How Much Does It Cost?
Although as capital, Warsaw is generally a little more expensive than the rest of Poland, in general prices for most goods and services are equivalent to, or in some cases cheaper than, those in Western Europe. For currency exchange, the best value is to withdraw zlotys from ATMs – known as ‘bankomats’ in Poland – as most banks won’t charge a commission for this. Failing that, the high street exchange shops known as ‘kantors’ generally offer better rates for cash than dealing over the counter with banks.
Public transport is relatively inexpensive, with a one-day unlimited tram/bus pass costing 12zl (2,80€) for zone 1. Rail travel can be much cheaper than in Western Europe, but expect to pay rather more for express services than for slower local trains.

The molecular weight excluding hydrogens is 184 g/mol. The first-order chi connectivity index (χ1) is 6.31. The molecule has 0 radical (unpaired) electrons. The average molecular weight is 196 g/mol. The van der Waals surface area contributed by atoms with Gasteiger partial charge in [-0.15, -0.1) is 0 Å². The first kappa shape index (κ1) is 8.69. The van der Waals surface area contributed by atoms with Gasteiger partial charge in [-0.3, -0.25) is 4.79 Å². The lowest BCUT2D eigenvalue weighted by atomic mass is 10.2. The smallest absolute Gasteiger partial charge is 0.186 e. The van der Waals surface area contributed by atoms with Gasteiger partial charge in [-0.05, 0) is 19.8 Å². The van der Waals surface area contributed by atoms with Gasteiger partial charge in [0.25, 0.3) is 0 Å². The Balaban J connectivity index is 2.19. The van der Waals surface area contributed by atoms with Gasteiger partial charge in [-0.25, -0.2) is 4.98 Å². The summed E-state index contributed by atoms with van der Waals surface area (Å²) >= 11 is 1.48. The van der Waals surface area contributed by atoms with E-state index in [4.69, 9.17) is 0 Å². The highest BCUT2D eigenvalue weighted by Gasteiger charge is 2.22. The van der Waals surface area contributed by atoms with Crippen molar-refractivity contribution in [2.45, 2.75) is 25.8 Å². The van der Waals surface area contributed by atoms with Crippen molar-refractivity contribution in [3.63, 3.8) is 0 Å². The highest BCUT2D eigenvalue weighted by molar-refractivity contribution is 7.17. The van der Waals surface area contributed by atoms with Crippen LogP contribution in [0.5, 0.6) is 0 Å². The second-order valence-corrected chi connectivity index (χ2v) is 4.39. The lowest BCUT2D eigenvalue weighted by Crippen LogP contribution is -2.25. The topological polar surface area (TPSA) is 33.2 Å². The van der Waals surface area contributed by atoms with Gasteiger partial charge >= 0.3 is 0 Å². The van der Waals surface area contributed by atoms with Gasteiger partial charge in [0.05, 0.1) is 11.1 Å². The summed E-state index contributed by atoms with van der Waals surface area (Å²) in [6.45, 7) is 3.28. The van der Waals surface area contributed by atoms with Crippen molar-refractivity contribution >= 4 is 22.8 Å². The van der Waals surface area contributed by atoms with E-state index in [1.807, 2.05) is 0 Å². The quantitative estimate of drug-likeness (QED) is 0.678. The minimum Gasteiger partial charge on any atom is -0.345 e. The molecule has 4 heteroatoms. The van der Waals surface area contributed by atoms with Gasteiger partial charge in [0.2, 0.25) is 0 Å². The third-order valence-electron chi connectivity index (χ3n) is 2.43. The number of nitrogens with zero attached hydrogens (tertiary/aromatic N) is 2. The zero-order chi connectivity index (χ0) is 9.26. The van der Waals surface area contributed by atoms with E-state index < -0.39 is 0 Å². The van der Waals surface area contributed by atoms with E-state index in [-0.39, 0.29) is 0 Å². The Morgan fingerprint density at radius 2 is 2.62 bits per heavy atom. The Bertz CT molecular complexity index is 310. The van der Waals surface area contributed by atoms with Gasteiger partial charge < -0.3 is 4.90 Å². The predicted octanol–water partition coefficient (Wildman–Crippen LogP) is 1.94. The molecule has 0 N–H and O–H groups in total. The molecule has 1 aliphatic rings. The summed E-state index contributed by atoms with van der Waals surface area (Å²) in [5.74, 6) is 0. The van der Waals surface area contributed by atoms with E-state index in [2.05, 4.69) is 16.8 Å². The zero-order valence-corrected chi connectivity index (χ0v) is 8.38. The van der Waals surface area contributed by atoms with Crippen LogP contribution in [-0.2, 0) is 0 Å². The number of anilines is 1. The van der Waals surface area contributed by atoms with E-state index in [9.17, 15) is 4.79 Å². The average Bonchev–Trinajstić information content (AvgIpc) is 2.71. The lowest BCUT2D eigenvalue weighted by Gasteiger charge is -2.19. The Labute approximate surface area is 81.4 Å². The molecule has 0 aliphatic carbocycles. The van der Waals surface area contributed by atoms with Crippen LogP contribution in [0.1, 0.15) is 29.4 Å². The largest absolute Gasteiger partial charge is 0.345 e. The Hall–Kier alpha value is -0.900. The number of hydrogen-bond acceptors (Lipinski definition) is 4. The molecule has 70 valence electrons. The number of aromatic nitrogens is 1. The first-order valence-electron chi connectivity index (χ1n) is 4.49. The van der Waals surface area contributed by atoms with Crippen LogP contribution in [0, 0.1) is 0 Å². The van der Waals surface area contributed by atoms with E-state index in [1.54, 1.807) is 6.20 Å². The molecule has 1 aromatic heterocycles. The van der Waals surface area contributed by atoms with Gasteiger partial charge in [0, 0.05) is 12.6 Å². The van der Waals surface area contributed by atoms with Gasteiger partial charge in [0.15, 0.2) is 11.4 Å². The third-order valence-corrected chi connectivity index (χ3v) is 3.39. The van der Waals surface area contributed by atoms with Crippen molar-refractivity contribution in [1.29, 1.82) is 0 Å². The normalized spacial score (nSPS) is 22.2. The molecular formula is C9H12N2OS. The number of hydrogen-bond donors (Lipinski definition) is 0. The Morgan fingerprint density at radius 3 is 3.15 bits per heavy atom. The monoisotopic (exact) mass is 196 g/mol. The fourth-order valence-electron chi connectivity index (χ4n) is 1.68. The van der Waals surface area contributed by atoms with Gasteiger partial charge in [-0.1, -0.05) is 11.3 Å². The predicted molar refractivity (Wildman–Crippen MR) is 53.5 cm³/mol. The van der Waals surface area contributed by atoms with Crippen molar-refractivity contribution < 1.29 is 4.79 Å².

In the tables below we’ve set out the prices for various typical goods, as well as what you can reasonably expect to spend on drinks, entertainment, taxis, etc.